Step back a minute and look at who has left this administration or blown the whistle on it, and why.  Clarke enumerates a half-dozen counterterrorism staffers, three of whom were with him in the Situation Room on Sept. 11, who left because they felt the White House was placing too much emphasis on the enemy who didn't attack us, Iraq, and far too little on the enemy who did. 

But that only begins the list.  There's Paul O'Neill, whose recent memoir recounts his ongoing and unavailing battle to get the president to take the skyrocketing deficit seriously.  There's Christie Todd Whitman, who appears in O'Neill's memoir recalling her own unsuccessful struggles to get the White House to acknowledge the scientific data on environmental problems.  There's Eric Shinseki, the former Army chief of staff, who told Congress that it would take hundreds of thousands of American soldiers to adequately secure postwar Iraq.  There's Richard Foster, the Medicare accountant, who was forbidden by his superiors from giving Congress an accurate assessment of the cost of the administration's new program.  All but Foster are now gone, and Foster's sole insurance policy is that Republican as well as Democratic members of Congress were burnt by his muzzling.

 

Yep, that’s everyone’s list. 

Meyerson’s point? 

 

In the Bush administration, you're an empiricist at your own peril.  Plainly, this has placed any number of conscientious civil servants -- from Foster, who totaled the costs on Medicare, to Clarke, who charted the al Qaeda leads before Sept. 11 -- at risk.  In a White House where ideology trumps information time and again, you run the numbers at your own risk.  Nothing so attests to the fundamental radicalism of this administration as the disaffection of professionals such as Foster and Clarke, each of whom had served presidents of both parties.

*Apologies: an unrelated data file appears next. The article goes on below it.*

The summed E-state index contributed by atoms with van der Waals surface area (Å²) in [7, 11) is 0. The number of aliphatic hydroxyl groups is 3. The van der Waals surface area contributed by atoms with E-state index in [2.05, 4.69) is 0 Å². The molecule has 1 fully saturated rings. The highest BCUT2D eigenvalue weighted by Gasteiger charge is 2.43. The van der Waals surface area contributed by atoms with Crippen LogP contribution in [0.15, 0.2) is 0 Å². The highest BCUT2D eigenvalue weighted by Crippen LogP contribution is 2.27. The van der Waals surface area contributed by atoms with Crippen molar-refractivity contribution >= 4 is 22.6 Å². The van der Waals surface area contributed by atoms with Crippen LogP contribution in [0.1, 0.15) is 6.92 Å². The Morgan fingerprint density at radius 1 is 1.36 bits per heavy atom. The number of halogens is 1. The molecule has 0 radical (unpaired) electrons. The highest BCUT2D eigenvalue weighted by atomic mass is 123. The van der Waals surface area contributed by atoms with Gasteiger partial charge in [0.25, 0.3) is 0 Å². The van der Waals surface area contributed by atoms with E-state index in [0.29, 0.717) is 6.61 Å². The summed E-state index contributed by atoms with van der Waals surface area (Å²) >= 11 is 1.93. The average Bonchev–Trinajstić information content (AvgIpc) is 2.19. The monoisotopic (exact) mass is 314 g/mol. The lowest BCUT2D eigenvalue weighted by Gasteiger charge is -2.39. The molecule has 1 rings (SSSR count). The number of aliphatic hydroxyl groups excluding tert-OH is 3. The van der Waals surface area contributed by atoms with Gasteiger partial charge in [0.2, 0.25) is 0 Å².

Meyerson’s point is that this revolt of the professionals poses one huge problem for the Bush presidency - precisely because “it is not coming from its ideological antagonists.”

The meme point here is that the "common indictment that these critics are leveling at the administration is that it is impervious to facts."

Is this playing fast and loose with the basic facts enough to put the election of George Bush to another four-year term in peril? 

 

Probably not. 

We, as a people, don’t much care for facts.  After all, what really determines the outcome of an election where we give one guy power and send the other guy packing?  There’s image, and likeability, and that illusive quality of being the right guy to run things because you don’t seem any smarter at all than the average fellow. 

What did Adlai Steven say when he was about to lose in his last run for the presidency?  Someone asked him if it pleased him that the “thinking people of America” were all going to vote for him.  His reply was quite honest and straightforward – “No, I’d rather have the majority.”

Sigh.  Anyway, keep an eye out for this meme.  It's amusing.